not_found = driver.find_element_by_class_name("css-1ctldcn.ew1p50q2")
    not_found_html = not_found.get_attribute('innerHTML')

# handle the exception of product actually being found.
except NoSuchElementException as e:
    print (str(e))

# print "not found message" and exit program
if(not_found):
    print (not_found_html)
    driver.close()
    exit()

try: 

    # They have stock; now find how many products they have at runtime.
    products = driver.find_element_by_class_name("css-hecap1.ettsl931")
    total_products = products.get_attribute('innerHTML')

# handle the exception of product elements not being found and exit program
except NoSuchElementException as e:
    print (str(e))
    driver.close()
    exit()

# Find all of the Grid Elements, or all of the products available - all products use the same grid ID
element = driver.find_element_by_class_name("css-19ofktj.e29d1tf2")
html = element.get_attribute('innerHTML')
soup = bs(html, "lxml")

print (total_products)

for a in soup.find_all('a', href=True):
    mylist.append("Found the URL: https://www.website.com" + a['href'])

# Python 3 only
print (*mylist, sep="\n")

# See the whole tree with price and description for each item
# prettyHTML = soup.prettify()
# print (prettyHTML)

port = 587  
sender_email = "SENDER@gmail.com"
receiver_email = "RECEIVER@email.com"

message = """\
Subject: new products have arrived!

{}. """ .format(total_products) + str(mylist)

server = smtplib.SMTP('smtp.gmail.com', 587)
server.ehlo()
server.starttls()
server.ehlo()
server.login(sender_email, "SENDERPASSWORD")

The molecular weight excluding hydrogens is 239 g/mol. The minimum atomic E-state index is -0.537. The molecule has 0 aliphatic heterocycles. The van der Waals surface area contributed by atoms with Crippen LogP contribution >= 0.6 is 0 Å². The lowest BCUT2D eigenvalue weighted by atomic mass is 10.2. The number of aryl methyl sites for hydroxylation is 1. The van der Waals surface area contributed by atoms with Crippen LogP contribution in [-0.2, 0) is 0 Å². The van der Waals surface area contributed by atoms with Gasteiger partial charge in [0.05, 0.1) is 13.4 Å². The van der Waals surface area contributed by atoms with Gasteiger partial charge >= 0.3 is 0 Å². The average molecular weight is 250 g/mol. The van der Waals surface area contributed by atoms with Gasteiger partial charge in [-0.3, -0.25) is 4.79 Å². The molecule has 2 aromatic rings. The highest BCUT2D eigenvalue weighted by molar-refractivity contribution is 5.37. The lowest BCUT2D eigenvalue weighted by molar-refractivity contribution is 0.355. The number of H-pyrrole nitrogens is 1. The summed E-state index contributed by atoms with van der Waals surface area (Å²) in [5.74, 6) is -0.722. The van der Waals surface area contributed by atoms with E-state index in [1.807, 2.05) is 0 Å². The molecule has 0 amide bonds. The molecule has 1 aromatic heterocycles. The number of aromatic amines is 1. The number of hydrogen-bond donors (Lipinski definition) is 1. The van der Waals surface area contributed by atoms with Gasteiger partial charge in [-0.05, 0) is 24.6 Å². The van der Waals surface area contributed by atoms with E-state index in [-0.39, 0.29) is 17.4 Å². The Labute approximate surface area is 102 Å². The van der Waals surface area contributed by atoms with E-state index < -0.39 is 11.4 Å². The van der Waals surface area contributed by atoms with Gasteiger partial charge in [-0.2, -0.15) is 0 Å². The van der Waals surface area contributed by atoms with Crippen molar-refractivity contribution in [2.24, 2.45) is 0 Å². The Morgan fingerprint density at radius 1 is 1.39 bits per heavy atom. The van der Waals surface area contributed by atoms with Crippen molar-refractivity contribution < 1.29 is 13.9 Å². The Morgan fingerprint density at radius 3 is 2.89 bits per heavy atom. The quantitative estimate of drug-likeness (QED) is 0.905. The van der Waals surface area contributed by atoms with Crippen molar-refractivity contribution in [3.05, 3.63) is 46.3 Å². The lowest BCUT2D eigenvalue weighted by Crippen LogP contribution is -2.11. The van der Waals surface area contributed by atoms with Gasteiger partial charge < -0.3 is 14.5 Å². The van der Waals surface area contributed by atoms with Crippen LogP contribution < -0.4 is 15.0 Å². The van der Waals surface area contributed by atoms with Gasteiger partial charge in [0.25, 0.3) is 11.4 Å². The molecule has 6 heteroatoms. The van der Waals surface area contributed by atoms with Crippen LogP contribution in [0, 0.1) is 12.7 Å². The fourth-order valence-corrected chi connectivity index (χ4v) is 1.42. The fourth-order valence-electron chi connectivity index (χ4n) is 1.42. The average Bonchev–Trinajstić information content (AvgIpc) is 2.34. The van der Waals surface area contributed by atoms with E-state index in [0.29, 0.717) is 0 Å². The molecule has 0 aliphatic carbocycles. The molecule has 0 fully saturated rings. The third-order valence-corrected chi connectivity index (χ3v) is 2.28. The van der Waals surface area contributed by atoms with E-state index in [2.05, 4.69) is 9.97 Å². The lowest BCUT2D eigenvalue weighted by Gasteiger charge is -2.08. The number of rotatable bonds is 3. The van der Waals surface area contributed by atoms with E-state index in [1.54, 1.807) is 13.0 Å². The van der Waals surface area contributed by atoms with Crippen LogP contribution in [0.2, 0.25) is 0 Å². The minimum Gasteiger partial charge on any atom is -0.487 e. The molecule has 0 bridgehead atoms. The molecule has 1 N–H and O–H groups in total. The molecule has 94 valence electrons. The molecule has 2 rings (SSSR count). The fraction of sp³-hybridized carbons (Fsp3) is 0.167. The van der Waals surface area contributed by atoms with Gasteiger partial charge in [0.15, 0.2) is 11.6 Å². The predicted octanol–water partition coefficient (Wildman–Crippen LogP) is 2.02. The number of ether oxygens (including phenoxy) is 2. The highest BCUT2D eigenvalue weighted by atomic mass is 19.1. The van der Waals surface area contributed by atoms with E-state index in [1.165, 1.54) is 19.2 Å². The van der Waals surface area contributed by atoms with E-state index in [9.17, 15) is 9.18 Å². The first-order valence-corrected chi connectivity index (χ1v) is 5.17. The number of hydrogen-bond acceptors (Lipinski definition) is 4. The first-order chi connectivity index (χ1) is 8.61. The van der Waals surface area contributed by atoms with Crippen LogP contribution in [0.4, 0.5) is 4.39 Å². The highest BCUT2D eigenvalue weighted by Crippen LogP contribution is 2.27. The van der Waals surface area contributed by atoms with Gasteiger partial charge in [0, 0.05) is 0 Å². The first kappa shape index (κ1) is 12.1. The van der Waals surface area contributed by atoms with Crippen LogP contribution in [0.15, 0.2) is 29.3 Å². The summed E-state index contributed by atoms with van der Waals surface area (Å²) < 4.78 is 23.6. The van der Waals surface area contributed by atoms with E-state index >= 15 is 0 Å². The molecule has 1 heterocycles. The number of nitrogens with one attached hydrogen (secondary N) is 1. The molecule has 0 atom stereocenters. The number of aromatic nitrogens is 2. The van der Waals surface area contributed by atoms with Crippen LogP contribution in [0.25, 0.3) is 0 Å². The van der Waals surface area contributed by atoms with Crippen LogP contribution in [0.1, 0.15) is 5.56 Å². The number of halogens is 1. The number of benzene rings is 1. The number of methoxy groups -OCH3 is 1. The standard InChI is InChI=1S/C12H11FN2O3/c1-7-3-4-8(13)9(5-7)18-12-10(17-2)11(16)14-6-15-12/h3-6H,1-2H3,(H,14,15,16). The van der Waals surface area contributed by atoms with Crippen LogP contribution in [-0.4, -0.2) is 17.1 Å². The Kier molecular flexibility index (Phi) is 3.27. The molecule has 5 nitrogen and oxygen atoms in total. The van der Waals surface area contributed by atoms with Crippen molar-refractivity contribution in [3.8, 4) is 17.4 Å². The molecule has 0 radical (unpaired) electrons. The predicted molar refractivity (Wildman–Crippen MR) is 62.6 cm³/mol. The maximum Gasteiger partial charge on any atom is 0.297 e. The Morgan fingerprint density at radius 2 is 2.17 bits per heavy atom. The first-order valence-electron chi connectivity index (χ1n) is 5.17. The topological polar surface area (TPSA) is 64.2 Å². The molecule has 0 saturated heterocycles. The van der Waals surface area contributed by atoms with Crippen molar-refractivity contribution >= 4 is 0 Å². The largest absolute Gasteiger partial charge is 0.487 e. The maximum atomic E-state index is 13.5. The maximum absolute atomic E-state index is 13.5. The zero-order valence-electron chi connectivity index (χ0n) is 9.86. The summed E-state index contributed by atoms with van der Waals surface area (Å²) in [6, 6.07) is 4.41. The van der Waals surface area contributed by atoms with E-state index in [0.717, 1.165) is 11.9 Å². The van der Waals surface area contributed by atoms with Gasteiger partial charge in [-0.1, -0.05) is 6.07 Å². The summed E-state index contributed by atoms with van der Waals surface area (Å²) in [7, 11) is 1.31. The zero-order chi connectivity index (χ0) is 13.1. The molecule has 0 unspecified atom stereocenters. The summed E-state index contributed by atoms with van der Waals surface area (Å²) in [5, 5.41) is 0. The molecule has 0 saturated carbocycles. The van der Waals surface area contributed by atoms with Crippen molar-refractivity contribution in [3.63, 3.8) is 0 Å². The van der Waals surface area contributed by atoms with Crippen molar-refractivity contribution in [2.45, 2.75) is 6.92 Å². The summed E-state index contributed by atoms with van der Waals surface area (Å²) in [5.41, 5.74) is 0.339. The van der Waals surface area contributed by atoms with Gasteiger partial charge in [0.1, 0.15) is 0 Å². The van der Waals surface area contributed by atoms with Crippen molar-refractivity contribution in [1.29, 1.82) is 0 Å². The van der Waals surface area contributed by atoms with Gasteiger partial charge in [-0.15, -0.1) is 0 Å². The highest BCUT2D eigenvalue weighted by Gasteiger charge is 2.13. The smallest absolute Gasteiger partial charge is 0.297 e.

server.sendmail(sender_email, receiver_email, message)
server.quit()

driver.close()
Posted in Python | Leave a comment

Free DNS subdomains

Free DNS subdomains via afraid.org is a great resource for lab and test machines.

They also have a free Dynamic DNS service which is a great way to keep tabs on your Home IP address in the event it should change. In the past I would use this to make sure I can VPN back to the house but now I have a OpenVPN server in a Data Center in Canada that I use.

Since I mentioned it, KimsUfi is a great resource for cheap servers. Pro Tip look for a “flash sale” to get a nice discount on your bill for as long as you continue rent the machine.

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DMVPN with BGP & OSPF

DMVPN with BGP and OSPF

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CCNP Enterprise – Valid Through 2023

Happy to say that I passed my CCNP re-certification after letting it expire in 2016. It felt good getting back in the lab and running through various routing and switching problems. I used EVE-NG to study with, it’s simply amazing software.

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Site Reliability Engineering: How Google Runs Production Systems

If you support systems @ scale than you must read the Google SRE book!  Do yourself and your team a favor by making sure you don’t repeat the mistakes in this book! This should be required reading for all managers and front line engineers.

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Delegated Credentials: Improving the security of TLS certificates

This is worthy of a share if you are interested in TLS. Facebook, Cloudflare, and Mozilla are working together with the ITEF to develop a new protocol for handling the private keys for SSL certs. Facebook Engineering gives a great overview in the article below.

Posted in Security | Leave a comment